So when Abbi proposed going to see a two-man improv show at Second City's Skybox theater (a smaller room than their famous mainstage) that revolved around putting an audience member's ipod on shuffle, I enthusiastically said I'd go. I also was pretty adamant about insisting I wanted "a-pod" (the name of my ipod) chosen. Even during the ride to the show, while driving six passengers in my van (yes! owning a minivan in the city finally served a purpose!), I still thought it was beyond a good idea for my music to be the soundtrack to "Soundtrack."

It wasn't until we were sitting front and center that I started to get nervous--mostly that obscure tracks would come on, like Hebrew rap or Amy's Answering Machine--but also that I'd be judged by a bunch of people for my taste (or lack thereof) in music, just as I would have judged whoever ultimately got chosen. So when Tom Blandford and Mark Piebenga walked on stage and announced that this was their last show and, "Before we get started, we'll need an ipod from someone in the audience," I totally second-guessed my initial confidence and didn't raise my hand. My friends and sister immediately yelled, "ALYSE! RAISE YOUR HAND!" In response, I did the timid I-don't-actually-want-to-be-volunteering-myself-right-now raising of my hand only to shoulder height. Because I was sitting so close, one of the actors saw my ipod sitting on the table and despite first pointing out that someone's hand "shot up" in the back, chose me. As soon as I handed over my ipod, I slunk down a few inches in my seat, already regretting my decision.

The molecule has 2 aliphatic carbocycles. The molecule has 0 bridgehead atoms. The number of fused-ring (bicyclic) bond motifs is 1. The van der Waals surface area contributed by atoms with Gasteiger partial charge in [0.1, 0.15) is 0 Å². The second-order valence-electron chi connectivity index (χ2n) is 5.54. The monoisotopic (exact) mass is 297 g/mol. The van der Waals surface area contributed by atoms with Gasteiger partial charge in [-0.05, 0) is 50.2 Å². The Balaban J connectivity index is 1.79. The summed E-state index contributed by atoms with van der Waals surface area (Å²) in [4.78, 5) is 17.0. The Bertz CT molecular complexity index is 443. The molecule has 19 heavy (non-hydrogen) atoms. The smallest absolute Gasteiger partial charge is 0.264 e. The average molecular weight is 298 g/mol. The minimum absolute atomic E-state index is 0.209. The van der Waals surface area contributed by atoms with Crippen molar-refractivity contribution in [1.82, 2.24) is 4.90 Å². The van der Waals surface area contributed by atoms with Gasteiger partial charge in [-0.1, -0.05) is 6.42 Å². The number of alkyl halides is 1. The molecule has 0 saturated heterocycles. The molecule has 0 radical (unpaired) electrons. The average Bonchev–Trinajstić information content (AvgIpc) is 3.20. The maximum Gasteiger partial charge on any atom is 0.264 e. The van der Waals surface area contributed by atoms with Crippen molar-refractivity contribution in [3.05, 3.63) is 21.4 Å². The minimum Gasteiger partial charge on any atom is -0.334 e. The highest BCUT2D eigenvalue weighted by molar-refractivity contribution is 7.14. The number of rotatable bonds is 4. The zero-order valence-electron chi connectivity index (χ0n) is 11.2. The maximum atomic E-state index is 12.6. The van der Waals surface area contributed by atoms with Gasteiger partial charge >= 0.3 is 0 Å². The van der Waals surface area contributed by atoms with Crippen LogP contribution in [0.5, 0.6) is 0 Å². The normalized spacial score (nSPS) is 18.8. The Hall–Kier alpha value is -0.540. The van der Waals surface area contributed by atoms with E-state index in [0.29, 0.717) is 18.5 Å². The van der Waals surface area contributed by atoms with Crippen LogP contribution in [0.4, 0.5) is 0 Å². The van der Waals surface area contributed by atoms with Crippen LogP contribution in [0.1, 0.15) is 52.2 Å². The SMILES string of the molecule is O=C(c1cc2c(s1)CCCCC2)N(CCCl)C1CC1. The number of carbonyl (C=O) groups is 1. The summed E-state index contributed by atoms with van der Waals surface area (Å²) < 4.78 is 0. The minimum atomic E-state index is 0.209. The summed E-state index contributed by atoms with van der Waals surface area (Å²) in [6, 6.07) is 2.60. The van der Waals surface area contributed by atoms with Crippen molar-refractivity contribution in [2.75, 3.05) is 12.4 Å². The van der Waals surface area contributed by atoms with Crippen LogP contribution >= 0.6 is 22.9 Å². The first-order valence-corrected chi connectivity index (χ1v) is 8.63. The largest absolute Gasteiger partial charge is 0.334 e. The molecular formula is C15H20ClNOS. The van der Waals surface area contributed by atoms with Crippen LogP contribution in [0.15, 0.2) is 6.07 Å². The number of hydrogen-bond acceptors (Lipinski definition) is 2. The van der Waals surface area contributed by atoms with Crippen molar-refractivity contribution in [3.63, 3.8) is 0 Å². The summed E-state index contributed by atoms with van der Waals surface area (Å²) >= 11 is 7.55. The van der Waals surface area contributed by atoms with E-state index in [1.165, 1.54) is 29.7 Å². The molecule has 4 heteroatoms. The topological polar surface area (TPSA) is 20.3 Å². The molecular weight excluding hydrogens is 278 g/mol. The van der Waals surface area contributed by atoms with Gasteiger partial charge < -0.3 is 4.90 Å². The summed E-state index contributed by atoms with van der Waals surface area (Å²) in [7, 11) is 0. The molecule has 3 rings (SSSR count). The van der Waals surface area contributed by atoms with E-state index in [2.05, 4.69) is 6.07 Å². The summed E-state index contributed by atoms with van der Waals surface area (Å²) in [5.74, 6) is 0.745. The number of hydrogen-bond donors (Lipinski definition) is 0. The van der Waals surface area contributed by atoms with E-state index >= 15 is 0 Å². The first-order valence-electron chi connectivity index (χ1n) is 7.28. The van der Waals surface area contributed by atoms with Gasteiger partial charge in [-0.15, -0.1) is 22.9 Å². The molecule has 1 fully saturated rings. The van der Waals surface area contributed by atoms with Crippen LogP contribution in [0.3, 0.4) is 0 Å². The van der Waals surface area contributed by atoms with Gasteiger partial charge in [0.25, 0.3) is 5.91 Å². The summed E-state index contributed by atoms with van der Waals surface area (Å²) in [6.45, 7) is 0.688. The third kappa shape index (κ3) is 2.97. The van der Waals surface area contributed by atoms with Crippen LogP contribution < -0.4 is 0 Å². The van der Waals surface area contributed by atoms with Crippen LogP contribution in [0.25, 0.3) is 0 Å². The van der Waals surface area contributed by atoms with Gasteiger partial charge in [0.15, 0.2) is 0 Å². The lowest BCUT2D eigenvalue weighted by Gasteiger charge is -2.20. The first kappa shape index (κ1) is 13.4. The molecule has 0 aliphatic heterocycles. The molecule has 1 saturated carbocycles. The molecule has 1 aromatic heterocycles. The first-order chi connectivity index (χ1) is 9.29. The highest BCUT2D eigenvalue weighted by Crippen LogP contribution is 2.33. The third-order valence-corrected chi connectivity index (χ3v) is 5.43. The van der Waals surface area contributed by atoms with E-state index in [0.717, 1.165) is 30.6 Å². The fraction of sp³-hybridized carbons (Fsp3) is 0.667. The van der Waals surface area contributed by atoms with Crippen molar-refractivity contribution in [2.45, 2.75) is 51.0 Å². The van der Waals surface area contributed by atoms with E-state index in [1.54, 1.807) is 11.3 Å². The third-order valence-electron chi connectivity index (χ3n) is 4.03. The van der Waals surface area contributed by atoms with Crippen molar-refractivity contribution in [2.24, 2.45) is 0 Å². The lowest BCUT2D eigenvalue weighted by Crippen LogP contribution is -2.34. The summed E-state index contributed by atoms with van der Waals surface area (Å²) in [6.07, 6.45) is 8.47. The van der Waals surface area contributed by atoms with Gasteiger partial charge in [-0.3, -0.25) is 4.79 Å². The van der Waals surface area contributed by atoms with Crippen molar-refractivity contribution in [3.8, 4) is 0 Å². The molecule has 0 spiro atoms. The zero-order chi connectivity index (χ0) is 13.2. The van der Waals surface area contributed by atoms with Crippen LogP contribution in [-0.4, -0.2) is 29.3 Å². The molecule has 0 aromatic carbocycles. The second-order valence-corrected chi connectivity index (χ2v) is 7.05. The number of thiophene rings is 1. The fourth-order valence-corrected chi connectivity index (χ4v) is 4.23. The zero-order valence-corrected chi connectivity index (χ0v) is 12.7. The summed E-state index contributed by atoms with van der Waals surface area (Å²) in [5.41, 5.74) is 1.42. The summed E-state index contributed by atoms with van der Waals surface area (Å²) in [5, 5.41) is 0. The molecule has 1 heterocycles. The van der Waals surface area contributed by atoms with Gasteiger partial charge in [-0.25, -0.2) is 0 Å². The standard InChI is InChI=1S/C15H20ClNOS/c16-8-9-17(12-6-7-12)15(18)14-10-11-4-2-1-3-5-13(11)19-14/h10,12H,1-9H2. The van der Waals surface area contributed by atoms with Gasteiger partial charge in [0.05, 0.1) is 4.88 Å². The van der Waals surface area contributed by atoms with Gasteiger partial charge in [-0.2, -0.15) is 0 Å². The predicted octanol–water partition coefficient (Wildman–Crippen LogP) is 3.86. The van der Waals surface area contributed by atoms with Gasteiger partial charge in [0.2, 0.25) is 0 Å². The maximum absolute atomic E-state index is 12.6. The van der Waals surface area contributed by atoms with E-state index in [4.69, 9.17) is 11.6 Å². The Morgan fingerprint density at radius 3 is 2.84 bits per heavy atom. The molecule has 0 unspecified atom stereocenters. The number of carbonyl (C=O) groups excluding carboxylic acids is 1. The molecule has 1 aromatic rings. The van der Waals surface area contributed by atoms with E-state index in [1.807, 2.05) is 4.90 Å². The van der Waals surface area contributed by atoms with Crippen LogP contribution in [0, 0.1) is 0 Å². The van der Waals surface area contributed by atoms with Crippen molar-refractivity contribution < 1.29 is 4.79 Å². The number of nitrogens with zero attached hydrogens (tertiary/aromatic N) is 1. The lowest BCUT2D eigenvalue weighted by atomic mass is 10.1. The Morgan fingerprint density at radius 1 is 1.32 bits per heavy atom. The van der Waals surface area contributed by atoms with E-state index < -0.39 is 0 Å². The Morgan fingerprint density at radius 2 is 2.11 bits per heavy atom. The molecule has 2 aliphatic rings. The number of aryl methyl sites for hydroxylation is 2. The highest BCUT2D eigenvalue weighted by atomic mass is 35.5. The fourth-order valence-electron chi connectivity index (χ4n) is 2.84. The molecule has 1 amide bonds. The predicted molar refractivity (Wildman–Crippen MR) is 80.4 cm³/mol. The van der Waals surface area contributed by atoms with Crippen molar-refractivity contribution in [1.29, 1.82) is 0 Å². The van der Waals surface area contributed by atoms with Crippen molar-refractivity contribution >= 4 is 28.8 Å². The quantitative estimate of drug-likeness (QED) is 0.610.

Just as I feared, neither I nor anyone else in the room knew the first song. I guess this made their stage presence all the more humorous, but I felt my face growing hot and was glad no one could see me. "What is this, Alyse?" I heard Lisa, who's friends with one of the actors, ask from the row behind me. I turned around and said, "I have no idea."
Somehow he turned those interpretive dance moves into a skit about being obsessed with roller derby, and that theme carried throughout most of the hour-long show. The rest of the songs chosen at random, which served as interludes where the actors improv-danced between skits, went as followed:

2) "Not Ready To Make Nice" by the Dixie Chicks
3) "Ballad of John & Yoko" by The Beatles
4) some instrumental song that sounded familiar and foreign that I couldn't quite place
5) "Hard Knock Life" from Annie (of which more than one person later said to me, "I was totally expecting it to be the Jay-Z version, but nope, it was from the actual musical..." I totally forgot about Jay-Z's rendition of that.)
6) "Play With Fire" by The Rolling Stones
7) "Jai Ho" by A.R. Rahman from the "Slumdog Millionaire" soundtrack
8) "Wind Cries Mary" by Jimi Hendrix
9) "Burnin' Love" by Elvis
10) "Opposites Attract" by Paula Abdul
11) "Supercalifragilisticexpialidocious" from "Mary Poppins"...I lost it laughing when this came on. Could you think of a more potentially embarrassing selection??
12) some song by Led Zeppelin I didn't know by name

Ben tapped me on the shoulder towards the end and said, "So Oldies or Soundtracks, huh?"
"Pretty much," I replied, laughing.